forget to exercise the judgment in forming an estimate of ourselves, or of the principles by which we are actuated. If this observation should be questioned by the superficial and inconsiderate, those who have seriously turned their attention to themselves, will own its force and justice. “ Examine yourselves, whether ye be in the faith; prove your own selves." (2 Cor. xii. 5.) No man can savingly know God, or even sincerely seek God, who is grossly ignorant of his own state. And how many disguises must be tom away, how many fond illusions detected, before this affecting, yet salutary discovery, is made! The knowledge of our own characters is slowly acquired, yet, without it, all other knowledge is of little use, and often proves injurious. It is really surprising, how imperfectly men are acquainted with the nature and origin of the opinions and principles they espouse and maintain, or with the quality and tendency of their habitual dispositions and tempers. And as in other cases it is impossible to know any subject which we do not take the trouble to examine, the same may be said with much more emphasis in this instance. Self-examination is essential to selfknowledge, and self-knowledge to devotion. It is preposterous to inform ourselves concerning the customs and institutes, the rise and fall of kingdoms, while we remain ignorant of our
own eventful history, the moral relations in which we stand, and the bearings of our present views, motives, and pursuits, on our future destiny. It is vain and idle to sound the depths, and scale the heights of natural science, if the heart continues to be a region unknown and unexplored. It is by examination only that we ascertain our guilt and depravity as sinners, the strength and direction of our passions, and the silent and gradual process on which depends the formation of our habits. How necessary is such a. scrutiny, and how intimately connected with the most important duties of religion, must be obvious to every
“Of prayer," says Dr. Dwight, “ it may be truly said, that its nature is very imperfectly understood by him, who does not know that to a considerable extent it is employed in the most solemn, the most intimate, and the most effectual examination of ourselves. The advantages which prayer furnishes for this employment, are singular and supreme. But no man will ever avail himself of them, who does not more or less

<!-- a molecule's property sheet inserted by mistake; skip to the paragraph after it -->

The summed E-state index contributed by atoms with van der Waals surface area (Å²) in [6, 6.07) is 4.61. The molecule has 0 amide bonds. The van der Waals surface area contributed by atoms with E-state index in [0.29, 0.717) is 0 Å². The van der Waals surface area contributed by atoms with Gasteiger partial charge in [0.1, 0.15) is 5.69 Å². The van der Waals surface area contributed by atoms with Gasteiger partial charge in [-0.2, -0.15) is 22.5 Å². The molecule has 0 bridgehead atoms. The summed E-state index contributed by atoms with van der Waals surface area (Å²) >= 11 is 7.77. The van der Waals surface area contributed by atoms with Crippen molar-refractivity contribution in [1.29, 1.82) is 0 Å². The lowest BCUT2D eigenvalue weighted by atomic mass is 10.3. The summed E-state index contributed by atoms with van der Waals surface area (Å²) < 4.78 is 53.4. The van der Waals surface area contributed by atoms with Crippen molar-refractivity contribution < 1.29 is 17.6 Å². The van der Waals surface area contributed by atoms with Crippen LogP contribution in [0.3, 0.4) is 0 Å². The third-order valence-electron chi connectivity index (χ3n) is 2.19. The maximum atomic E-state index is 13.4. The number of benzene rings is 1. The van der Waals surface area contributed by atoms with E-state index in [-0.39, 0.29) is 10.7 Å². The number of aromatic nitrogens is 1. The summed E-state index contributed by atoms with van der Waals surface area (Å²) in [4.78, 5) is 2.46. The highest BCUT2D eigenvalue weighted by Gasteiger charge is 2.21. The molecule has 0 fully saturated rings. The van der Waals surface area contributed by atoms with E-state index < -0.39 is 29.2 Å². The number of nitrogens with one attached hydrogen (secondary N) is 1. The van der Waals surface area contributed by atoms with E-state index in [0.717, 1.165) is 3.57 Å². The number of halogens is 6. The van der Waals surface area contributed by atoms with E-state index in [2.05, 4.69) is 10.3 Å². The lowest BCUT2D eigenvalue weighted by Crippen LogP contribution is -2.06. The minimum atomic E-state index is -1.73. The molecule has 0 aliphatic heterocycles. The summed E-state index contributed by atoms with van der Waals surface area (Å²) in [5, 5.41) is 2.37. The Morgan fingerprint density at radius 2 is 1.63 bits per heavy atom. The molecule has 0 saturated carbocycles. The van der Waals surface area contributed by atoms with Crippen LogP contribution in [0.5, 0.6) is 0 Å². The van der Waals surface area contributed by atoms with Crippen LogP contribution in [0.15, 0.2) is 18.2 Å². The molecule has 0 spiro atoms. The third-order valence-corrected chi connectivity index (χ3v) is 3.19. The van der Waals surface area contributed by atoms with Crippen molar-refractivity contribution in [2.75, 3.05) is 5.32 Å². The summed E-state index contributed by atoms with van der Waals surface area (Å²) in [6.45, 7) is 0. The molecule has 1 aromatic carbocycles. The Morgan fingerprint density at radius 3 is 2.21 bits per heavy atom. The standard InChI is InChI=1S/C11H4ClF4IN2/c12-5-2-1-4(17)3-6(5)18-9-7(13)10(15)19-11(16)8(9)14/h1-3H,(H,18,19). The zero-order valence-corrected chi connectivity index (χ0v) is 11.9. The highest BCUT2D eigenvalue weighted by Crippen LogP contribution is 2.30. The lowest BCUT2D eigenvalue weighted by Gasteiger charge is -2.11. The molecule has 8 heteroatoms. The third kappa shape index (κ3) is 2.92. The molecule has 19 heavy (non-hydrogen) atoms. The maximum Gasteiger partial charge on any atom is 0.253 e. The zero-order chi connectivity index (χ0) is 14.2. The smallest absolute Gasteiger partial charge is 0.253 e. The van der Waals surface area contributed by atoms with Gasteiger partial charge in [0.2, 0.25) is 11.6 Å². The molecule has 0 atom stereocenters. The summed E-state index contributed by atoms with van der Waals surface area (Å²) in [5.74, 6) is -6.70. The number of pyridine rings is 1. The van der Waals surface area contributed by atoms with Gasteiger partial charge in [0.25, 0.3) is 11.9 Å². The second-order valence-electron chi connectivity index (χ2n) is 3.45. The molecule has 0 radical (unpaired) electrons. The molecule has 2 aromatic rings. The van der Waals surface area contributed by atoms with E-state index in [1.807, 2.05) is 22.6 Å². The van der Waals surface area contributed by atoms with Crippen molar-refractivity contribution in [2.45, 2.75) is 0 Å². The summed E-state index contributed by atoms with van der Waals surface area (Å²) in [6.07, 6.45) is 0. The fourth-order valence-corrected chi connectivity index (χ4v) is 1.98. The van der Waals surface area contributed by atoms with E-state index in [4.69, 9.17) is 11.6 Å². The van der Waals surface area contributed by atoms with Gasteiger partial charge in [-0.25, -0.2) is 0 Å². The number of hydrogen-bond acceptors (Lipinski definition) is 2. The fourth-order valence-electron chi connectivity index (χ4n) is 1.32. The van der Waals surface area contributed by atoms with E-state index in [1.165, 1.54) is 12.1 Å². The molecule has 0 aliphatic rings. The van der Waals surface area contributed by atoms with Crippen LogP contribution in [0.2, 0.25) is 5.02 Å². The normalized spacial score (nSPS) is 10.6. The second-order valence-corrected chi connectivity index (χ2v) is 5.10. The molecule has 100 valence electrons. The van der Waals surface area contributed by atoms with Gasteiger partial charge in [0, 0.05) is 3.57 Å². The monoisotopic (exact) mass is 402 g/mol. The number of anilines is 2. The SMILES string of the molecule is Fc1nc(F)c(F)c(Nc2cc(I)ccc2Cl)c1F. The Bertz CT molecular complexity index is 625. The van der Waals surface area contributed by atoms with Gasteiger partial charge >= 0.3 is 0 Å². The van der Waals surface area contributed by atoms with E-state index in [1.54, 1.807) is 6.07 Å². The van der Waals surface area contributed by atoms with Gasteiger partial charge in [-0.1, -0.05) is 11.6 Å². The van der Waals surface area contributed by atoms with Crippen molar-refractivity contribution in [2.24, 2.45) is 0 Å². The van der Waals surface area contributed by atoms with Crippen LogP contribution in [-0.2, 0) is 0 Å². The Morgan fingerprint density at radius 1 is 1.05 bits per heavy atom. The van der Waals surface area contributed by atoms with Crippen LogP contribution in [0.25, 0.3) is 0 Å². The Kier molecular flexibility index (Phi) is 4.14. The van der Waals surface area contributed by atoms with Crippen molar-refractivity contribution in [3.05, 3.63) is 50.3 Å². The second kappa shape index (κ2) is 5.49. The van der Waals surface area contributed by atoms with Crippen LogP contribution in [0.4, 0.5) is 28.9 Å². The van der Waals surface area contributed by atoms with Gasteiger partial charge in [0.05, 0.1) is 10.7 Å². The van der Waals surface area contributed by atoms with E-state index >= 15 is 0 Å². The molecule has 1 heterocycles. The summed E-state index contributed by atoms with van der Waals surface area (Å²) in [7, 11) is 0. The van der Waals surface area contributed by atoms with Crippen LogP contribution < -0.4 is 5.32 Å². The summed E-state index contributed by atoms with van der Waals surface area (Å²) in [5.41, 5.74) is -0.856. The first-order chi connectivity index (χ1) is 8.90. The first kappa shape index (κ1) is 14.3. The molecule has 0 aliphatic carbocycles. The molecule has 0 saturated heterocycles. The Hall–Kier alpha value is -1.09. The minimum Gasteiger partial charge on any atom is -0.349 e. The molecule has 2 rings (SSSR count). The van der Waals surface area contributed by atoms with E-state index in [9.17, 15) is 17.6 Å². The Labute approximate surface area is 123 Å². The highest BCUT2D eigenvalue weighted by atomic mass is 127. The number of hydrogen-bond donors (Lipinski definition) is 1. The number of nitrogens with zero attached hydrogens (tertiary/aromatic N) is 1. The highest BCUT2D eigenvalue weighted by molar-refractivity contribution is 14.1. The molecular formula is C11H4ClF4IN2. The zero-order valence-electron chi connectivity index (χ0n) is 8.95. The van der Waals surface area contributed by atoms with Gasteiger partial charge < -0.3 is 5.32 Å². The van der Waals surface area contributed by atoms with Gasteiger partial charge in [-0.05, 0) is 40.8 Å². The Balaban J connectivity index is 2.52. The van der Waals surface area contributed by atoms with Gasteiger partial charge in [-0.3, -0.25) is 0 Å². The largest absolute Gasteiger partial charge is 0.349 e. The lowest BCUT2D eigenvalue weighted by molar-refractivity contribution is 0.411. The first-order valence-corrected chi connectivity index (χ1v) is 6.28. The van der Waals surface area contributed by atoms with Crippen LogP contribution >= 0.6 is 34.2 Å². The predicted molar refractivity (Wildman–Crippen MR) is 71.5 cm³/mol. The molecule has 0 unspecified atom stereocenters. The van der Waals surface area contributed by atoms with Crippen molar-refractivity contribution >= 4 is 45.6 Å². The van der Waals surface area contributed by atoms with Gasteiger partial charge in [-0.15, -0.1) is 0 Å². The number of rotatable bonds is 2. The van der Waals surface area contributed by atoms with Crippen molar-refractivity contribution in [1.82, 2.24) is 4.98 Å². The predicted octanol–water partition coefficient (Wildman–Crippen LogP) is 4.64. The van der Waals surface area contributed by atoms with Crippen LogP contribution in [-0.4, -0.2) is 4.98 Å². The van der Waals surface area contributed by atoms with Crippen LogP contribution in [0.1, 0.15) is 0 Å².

the intervals between the seasons of prayer, in communing diligently with his own heart.” It is by this kind of mental scrutiny that we awake to perceive and feel the relations which subsist between God and our own souls; that we attain just and affecting views of the Divine character and
government of Jehovah; that we learn the emptiness, insufficiency, and futility of the world; that we measure and compare, weigh and calculate, comprehend and feel, the interests of time and of eternity.
Self-examination precedes prayer ; but it precedes not merely as a pioneer, to remove obstacles, but as a skilful general, to prescribe and direct the march. We must become acquainted with our nature, character, and condition, our relative duties, our multiplied and aggravated sins, our common and special mercies, our dangers and difficulties, or we cannot address God in a suitable and acceptable manner.
If we neither know what we are, nor what we should be, nor what we need; if we have neither learnt our weaknesses, nor marked our wanderings and deviations, nor traced the dealings of God and the dispensations of his providence and grace towards us, with the effects produced by them; our prayers will necessarily be vague, indefinite, cold, and formal. How can we confess sins we have not noticed, or, if slightly noticed, never seen in the light of the divine law, which exhibits their malignant nature and ruinous tendency?
They that are whole need not a physician, but they that are sick.” No man will sincerely prostrate himself before God, and, like Job,